Donor Government Funding for HIV in Low- and Middle-Income Countries in 2021
This report provides an analysis of donor government funding to address HIV in low- and middle-income countries in 2021, the latest year available, as well as trends over time. It includes both bilateral funding from donors and their contributions to the Global Fund to Fight AIDS, Tuberculosis and Malaria (Global Fund), UNITAID, and UNAIDS. Donor government funding for HIV declined between 2020 and 2021, primarily due to the timing of payments rather than decrease in support in the past year. Still, this means that funding was largely flat in 2021 compared to the prior year, even as 1.5 million people were newly infected with HIV, 650,000 died from AIDS, and global progress is slowing and well below targets.1 This also occurred amid the ongoing impacts of COVID-19 and the war in Ukraine, and against a backdrop of growing inflation as well as shrinking HIV support from other sources.2 Moreover, donor support is not keeping pace with inflation, as funding in 2021 essentially matched 2008 levels in nominal terms, and several donors have reduced their support for HIV over the past decade. As such, there is significant uncertainty about the future, as the COVID pandemic continues to effect economies around the world and donors face other global pressures. Key findings include the following:
- DONOR GOVERNMENT FUNDING FOR HIV DECLINED IN 2021 COMPARED TO THE PRIOR YEAR. Disbursements were US$7.5 billion in 2021, a decrease of US$670 million below 2020 (US$8.2 billion), in current U.S. dollars (funding declined even after accounting for inflation and exchange rate fluctuations).3 Still, looking more broadly, funding in 2021 is approximately at the same level as 2008, in nominal terms, and has fallen over that period after accounting for inflation.
- THE DECLINE BETWEEN 2020 AND 2021 WAS PRIMARILY DUE TO THE TIMING OF PAYMENTS RATHER THAN A DECREASE IS SUPPORT IN THE PAST YEAR. Contributions to the Global Fund were US$1.8 billion in 2021 (after adjusting for an HIV-share), compared to US$2.3 billion in 2020, a decline of approximately $500 million, with disbursements decreasing from the U.S., Japan, and the U.K. However, these declines were part of regular fluctuations in three-year pledged contributions over the 2020-2022 period and do not reflect actual reductions in funding commitments. For instance, Japan and the U.K., provided a large share of their pledge at the beginning of the pledge period and the U.S. provided a large disbursement last year; all are on track to fulfill their funding commitments.4,5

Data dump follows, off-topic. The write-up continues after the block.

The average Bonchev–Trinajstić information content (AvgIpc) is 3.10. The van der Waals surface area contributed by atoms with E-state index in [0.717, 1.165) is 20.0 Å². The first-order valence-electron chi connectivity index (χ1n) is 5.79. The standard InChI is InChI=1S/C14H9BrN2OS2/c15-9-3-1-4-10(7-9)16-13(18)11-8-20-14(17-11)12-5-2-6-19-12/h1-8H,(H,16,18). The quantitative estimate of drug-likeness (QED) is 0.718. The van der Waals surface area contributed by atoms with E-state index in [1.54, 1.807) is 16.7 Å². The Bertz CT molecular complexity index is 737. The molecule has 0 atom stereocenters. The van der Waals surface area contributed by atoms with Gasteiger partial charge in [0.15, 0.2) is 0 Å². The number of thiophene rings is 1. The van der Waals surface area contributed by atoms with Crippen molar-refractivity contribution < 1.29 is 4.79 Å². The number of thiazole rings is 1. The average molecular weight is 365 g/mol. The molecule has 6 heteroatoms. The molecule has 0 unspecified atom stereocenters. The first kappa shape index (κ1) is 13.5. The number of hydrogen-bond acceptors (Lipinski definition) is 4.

- HOWEVER, THERE WAS SOME DECLINE IN BILATERAL FUNDING, CONTINUING A LONGER-TERM TREND IN DECLINING BILATERAL SUPPORT FROM DONOR GOVERNMENTS OTHER THAN THE U.S., WHICH BEGAN OVER A DECADE AGO. Bilateral funding in 2021 was US$5.5 billion compared to US$5.6 billion in 2020, a decline of approximately $100 million. Most of this was due to reduced funding from the U.K. and was not unexpected due to the U.K. government’s decision to reduce overall official development assistance (ODA).6 More broadly, since 2011, bilateral funding from donor governments other than the U.S. has declined by almost US$1.3 billion, reductions not fully compensated for by increases in multilateral support.
- THE U.S. IS THE LARGEST DONOR TO HIV, EVEN AFTER ADJUSTING FOR THE SIZE OF ITS ECONOMY, AND ACCOUNTS FOR A GROWING SHARE OF BILATERAL SUPPORT. In 2021, the U.S. disbursed US$5.5 billion, accounting for 73% of total donor government HIV funding (bilateral and multilateral combined). The U.K. was the second largest donor (US$385 million, 5%), followed by Germany (US$246 million, 3%), the European Commission (US$232 million, 3%), and France (US$231 million, 3%). The U.S. also ranked first when standardized by the size of its economy, followed by the Netherlands, Sweden, and the U.K. Largely due to declines by all other donors, the U.S. now accounts for 92% of bilateral support whereas it accounted for 70% a decade ago.
- THE OUTLOOK FOR 2022 AND BEYOND IS UNCERTAIN, GIVEN THE ONGOING EFFECTS OF COVID-19, THE WAR IN UKRAINE, AND OTHER GLOBAL PRESSURES ON DONOR GOVERNMENT BUDGETS. While donor government funding for HIV in low and middle income countries does not seem to have been negatively impacted by COVID-19 thus far, support has stayed flat and has not kept pace with inflation, and some donors have reduced their support for HIV over the past decade.7 In addition, the economic and health effects of the COVID-19 pandemic are still being felt around the world, and there remains significant uncertainty about the future course of COVID itself.8 More generally, several donors have announced plans to cut ODA funding in order to support in-country costs associated with refugees from the war in Ukraine, and inflationary pressures are threatening budgets further.9 One of the biggest markers ahead for future HIV funding will be the Global Fund’s 7th replenishment conference this fall10, which will be hosted by the U.S. government, the outcome of which will likely set the stage for donor support for years to come.